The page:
1. Space is a word that makes something of the nothing that surrounds us. Continuous and everywhere identical, space, once it is designated as such, can be subdivided into spaces. A line drawn in the sand gives two sides to space; a wall erected on the line fortifies the division; and with the addition of adjoining, enclosing walls, an interior is excerpted from the exterior. But were this structure left without any opening, it would merely be a thing in space. The delimiting function of walls would amount to nothing without the addition of entrances and exits.
2. During his period of exile in Los Angeles, Theodor Adorno heard sounds of slamming all around him. “What does it mean for the subject that there are no more casement windows to open, but only sliding frames to shove, no gentle latches but turntable handles, no forecourt, no doorstep before the street, no wall around the garden?” The attrition of the threshold in the American home, while seeming to promise greater transparency to the street and a refreshed spirit of civic conviviality, does just the opposite. All attention is drawn toward the remaining barrier, which takes on a sinister and oppressive mien. Particularly vexing for him was this “turntable handle” – the industrialized retooling of the old lever handle – the doorknob. “Thus,” he writes, “the ability is lost to close a door quietly and discretely, yet firmly.” A whole dialectics of outside and inside dissolves around the turn of the wrist coaxed by this domestic accessory.
3. Witches, as they appear on the television sitcom Bewitched (1964-1972), are figures perfectly at home in continuous space. Doors present no obstacle to them. With an effortless snap of the fingers or a twitch of the nose they can pierce the rigid boundaries of private life, a wanton transgression of the spatial economy of mid-century suburbia. The show’s protagonist, Samantha, must suppress her magical powers to suit the wishes of her continually alarmed husband, Darren. This is a problem, although it pales next to that of her Aunt Clara, whose powers are on the wane. Unable to clear the hurdle of the door in her old age and encroaching senility, Aunt Clara becomes a fetishistic collector of doorknobs.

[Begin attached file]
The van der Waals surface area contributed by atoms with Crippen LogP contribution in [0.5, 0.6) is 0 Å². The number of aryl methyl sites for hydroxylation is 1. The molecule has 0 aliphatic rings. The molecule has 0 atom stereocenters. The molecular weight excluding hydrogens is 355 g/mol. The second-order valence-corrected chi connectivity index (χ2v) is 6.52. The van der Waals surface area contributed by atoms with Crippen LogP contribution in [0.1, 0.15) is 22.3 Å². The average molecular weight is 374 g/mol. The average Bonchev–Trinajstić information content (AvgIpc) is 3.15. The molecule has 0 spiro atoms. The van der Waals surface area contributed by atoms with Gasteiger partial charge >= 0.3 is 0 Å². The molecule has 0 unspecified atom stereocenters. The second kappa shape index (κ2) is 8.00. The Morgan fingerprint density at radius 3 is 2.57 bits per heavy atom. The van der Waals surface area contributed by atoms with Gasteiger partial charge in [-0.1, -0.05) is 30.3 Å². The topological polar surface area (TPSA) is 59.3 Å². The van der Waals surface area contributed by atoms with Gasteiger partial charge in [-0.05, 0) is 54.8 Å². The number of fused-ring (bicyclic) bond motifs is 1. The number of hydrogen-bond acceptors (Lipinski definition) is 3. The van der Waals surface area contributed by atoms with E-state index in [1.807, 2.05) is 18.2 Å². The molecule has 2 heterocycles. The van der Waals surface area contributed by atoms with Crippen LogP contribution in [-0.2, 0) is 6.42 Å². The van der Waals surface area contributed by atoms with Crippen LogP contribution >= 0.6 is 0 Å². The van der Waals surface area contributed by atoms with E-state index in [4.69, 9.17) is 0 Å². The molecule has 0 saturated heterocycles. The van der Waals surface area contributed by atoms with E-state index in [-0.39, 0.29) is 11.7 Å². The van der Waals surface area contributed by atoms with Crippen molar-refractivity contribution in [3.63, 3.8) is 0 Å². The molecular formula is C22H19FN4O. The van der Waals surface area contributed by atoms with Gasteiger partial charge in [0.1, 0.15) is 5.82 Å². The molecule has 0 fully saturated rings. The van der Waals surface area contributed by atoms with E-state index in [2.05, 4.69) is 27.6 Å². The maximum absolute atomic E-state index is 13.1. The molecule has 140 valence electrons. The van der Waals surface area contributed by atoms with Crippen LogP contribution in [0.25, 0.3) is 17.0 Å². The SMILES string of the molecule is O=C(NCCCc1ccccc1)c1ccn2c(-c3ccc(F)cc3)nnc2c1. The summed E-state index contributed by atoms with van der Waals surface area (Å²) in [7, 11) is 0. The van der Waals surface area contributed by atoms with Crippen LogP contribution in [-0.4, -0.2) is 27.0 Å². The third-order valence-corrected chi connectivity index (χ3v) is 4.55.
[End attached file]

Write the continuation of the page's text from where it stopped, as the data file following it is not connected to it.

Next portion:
4. “Aunt Clara’s Dilemma” is an exhibition by Won Ju Lim about doorknobs, thresholds, and the moment when the old dialectic of outsides and insides becomes a mise-en-abyme. There have always been doors, and doors, in order to be opened and closed, have always been equipped with handles. Once they were carved by hand to fit back into the hand. Then machines inherited the task as a standardized ergonomic ratio. Now, the machines, having progressed to customized algorithms, deliver a handle that could directly respond to your hand. As the old model Apple computers once asked, “Where do you want to go today?”
For LAMOA DS#3, the artist created a retrofitted model of the exhibition, "Aunt Clara's Dilemma", currently on view (Feb 25-April 20) at DXIX Projects. http://dxixprojects.com
Won Ju Lim (b. 1968, Gwangju, South Korea; lives and works in Los Angeles) received her MFA from Art Center College of Design, Pasadena in 1998. Recent solo exhibitions include California Dreamin’, San Jose Museum of Art, San Jose, CA; Aunt Clara’s Dilemma, DXIX Projects, Venice, CA; and Raycraft is Dead, Yerba Buena Center for the Arts, San Francisco, CA. She is the recipient of the 2015 COLA Individual Artist Fellowship, 2014 Creative Capital Award, 2013 Freund Fellowship, 2007 Rockefeller Foundation Media Arts Fellowship, among others.
Los Angeles Museum of Art (LAMOA), an experimental exhibition space founded by Alice Könitz in 2012, is a “platform for an organic institution that lives through participation.” LAMOA was featured in the Hammer Museum’s “Made in L.A. 2014” and won the Mohn Award for artistic excellence. Won Ju Lim’s “Aunt Clara’s Dilemma” is the ninth exhibition in LAMOA DS#3 at Commonwealth and Council.